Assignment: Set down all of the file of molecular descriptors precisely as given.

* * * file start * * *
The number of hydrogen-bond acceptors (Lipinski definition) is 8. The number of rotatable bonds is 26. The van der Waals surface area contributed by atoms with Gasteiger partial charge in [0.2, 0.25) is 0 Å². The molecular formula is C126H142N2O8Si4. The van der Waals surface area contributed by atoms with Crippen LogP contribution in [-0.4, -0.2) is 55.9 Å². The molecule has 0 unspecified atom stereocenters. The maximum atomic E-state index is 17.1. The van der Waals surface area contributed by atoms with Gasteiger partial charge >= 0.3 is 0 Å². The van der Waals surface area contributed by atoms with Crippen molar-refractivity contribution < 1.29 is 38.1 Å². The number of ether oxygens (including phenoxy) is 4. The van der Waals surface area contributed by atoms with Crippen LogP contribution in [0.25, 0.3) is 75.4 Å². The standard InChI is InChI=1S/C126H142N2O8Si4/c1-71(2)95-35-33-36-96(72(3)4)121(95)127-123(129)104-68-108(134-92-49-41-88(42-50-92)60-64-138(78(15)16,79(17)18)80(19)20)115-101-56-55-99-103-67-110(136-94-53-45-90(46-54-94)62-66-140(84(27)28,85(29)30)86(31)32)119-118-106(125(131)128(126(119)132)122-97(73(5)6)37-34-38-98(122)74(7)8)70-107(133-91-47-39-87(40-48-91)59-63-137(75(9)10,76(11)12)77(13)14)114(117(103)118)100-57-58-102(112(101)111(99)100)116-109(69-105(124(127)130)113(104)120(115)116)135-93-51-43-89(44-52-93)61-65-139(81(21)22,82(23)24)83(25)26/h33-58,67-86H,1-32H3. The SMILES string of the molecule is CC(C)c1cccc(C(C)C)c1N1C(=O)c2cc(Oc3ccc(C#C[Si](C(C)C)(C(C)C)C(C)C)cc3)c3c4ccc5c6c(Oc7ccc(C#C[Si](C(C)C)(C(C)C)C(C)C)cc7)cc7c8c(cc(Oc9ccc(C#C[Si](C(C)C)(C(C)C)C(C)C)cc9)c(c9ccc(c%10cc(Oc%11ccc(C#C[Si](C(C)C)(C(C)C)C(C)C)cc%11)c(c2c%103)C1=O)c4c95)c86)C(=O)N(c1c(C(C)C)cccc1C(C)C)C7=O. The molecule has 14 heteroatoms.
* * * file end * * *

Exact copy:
The number of hydrogen-bond acceptors (Lipinski definition) is 8. The number of rotatable bonds is 26. The van der Waals surface area contributed by atoms with Gasteiger partial charge in [0.2, 0.25) is 0 Å². The molecular formula is C126H142N2O8Si4. The van der Waals surface area contributed by atoms with Crippen LogP contribution in [-0.4, -0.2) is 55.9 Å². The molecule has 0 unspecified atom stereocenters. The maximum atomic E-state index is 17.1. The van der Waals surface area contributed by atoms with Gasteiger partial charge >= 0.3 is 0 Å². The van der Waals surface area contributed by atoms with Crippen molar-refractivity contribution < 1.29 is 38.1 Å². The number of ether oxygens (including phenoxy) is 4. The van der Waals surface area contributed by atoms with Crippen LogP contribution in [0.25, 0.3) is 75.4 Å². The standard InChI is InChI=1S/C126H142N2O8Si4/c1-71(2)95-35-33-36-96(72(3)4)121(95)127-123(129)104-68-108(134-92-49-41-88(42-50-92)60-64-138(78(15)16,79(17)18)80(19)20)115-101-56-55-99-103-67-110(136-94-53-45-90(46-54-94)62-66-140(84(27)28,85(29)30)86(31)32)119-118-106(125(131)128(126(119)132)122-97(73(5)6)37-34-38-98(122)74(7)8)70-107(133-91-47-39-87(40-48-91)59-63-137(75(9)10,76(11)12)77(13)14)114(117(103)118)100-57-58-102(112(101)111(99)100)116-109(69-105(124(127)130)113(104)120(115)116)135-93-51-43-89(44-52-93)61-65-139(81(21)22,82(23)24)83(25)26/h33-58,67-86H,1-32H3. The SMILES string of the molecule is CC(C)c1cccc(C(C)C)c1N1C(=O)c2cc(Oc3ccc(C#C[Si](C(C)C)(C(C)C)C(C)C)cc3)c3c4ccc5c6c(Oc7ccc(C#C[Si](C(C)C)(C(C)C)C(C)C)cc7)cc7c8c(cc(Oc9ccc(C#C[Si](C(C)C)(C(C)C)C(C)C)cc9)c(c9ccc(c%10cc(Oc%11ccc(C#C[Si](C(C)C)(C(C)C)C(C)C)cc%11)c(c2c%103)C1=O)c4c95)c86)C(=O)N(c1c(C(C)C)cccc1C(C)C)C7=O. The molecule has 14 heteroatoms.